Home >Companies >Vodafone unhappy with Essar over new licence application

New Delhi: Months after Vodafone Group Plc. bought control of Hutchison Essar Ltd, which has since been renamed Vodafone Essar Ltd, the British firm is headed for a spat with its Indian partner, the Essar Group.

The disagreement comes over Essar group company BPL Mobile Communications Ltd’s move to apply for independent telecom licences across the country last week.

On Tuesday, the Cellular Operators’ Association of India (COAI) pressed hard for an enquiry into the ownership of new licence applicants, immediately after Vodafone Essar, a key member of the grouping, lobbied for a strong response to the department of telecom’s plans for new cellular licences, two members of the trade body said. The members did not wish to be identified. Asim Ghosh, chief executive officer of Vodafone Essar, declined to comment on the issue.

“A promoter company cannot have any stake, whether direct or indirect, in more than one licensee providing the same service in the same service area," COAI said in a letter to DoT secretary Dinesh Mathur. “Licence conditions cannot be circumvented by means of separate corporate personalities of individual members."

Essar, a 33% owner of Vodafone Essar, is also the promoter of the Mumbai phone operator BPL Mobile. If BPL Mobile gets licences across India, then Essar would end up being promoter of two telecom companies in the same licensed areas, which is disallowed under Indian telecom rules.

The Ruia family-run Essar dismissed the idea saying the law only bars a stake of more than 10% in two companies in the same licensed area. “We have a 33% stake in Vodafone Essar and only a 9.9% stake in (BPL Mobile). So where does the violation arise?," said Essar spokesman Manish Kedia.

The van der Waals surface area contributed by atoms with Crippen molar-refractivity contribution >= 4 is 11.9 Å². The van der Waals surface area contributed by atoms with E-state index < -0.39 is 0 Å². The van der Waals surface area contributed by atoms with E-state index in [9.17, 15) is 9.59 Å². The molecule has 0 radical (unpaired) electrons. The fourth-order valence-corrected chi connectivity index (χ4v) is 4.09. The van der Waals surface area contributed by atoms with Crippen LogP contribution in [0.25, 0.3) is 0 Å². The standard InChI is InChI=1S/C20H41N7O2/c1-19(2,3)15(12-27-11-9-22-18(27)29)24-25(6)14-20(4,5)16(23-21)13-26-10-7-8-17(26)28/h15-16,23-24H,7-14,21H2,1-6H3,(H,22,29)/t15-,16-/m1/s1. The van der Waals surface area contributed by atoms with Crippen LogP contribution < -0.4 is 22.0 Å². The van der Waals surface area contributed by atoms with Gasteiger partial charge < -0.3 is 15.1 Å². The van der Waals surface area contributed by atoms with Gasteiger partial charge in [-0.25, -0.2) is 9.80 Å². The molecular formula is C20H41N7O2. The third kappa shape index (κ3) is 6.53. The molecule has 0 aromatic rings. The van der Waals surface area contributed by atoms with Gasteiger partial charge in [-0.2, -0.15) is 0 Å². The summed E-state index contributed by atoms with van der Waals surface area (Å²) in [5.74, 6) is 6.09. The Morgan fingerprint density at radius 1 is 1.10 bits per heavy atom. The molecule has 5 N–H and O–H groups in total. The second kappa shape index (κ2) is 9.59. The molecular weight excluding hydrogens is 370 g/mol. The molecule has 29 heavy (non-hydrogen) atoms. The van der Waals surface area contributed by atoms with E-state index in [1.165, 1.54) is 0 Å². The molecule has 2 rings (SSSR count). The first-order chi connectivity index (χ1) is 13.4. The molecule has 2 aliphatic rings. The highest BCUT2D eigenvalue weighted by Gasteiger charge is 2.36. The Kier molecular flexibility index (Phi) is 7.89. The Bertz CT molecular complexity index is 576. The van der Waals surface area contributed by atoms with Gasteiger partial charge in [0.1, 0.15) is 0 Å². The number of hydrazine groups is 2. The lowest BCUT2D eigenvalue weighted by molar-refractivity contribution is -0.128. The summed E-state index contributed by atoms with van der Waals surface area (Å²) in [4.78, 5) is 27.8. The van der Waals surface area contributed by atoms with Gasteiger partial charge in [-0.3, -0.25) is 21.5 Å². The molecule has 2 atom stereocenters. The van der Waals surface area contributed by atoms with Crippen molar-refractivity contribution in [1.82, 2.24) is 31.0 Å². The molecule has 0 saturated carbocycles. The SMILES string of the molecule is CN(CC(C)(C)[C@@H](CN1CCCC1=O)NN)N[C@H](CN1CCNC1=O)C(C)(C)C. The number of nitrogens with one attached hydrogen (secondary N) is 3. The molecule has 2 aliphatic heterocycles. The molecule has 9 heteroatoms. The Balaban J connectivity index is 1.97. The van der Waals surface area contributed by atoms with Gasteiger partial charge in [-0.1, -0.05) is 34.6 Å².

The application for the 21 new licences was not made in the name of BPL Mobile, but a subsidiary called BPL Mobile owns 51.24% of; the rest is held by a former holding firm of BPL Mobile, BPL Communications Ltd.

The Essar Group will violate cross-holding norms if it owns more than 10% of the second company, BPL Communications Ltd, but details on this were not available.

The Essar group had, in 2005, bought a controlling stake in BPL Communications from Rajeev Chandrasekhar and a group of investors, who controlled 64% of the company. Kedia declined details of the present shareholding of BPL Communications. Indian telecom rules do not ask for details of the ownership of the entities that own stakes in a licence applicant.

A regulatory expert who did not wish to be identified said this made it possible for companies already present in a circle to apply for new licences by floating units. Swan Telecom Pvt. Ltd and Cheetah Corporate Services Ltd, to whom wireless operator Reliance Communications Ltd has loaned money, are also among the applicants for licences.

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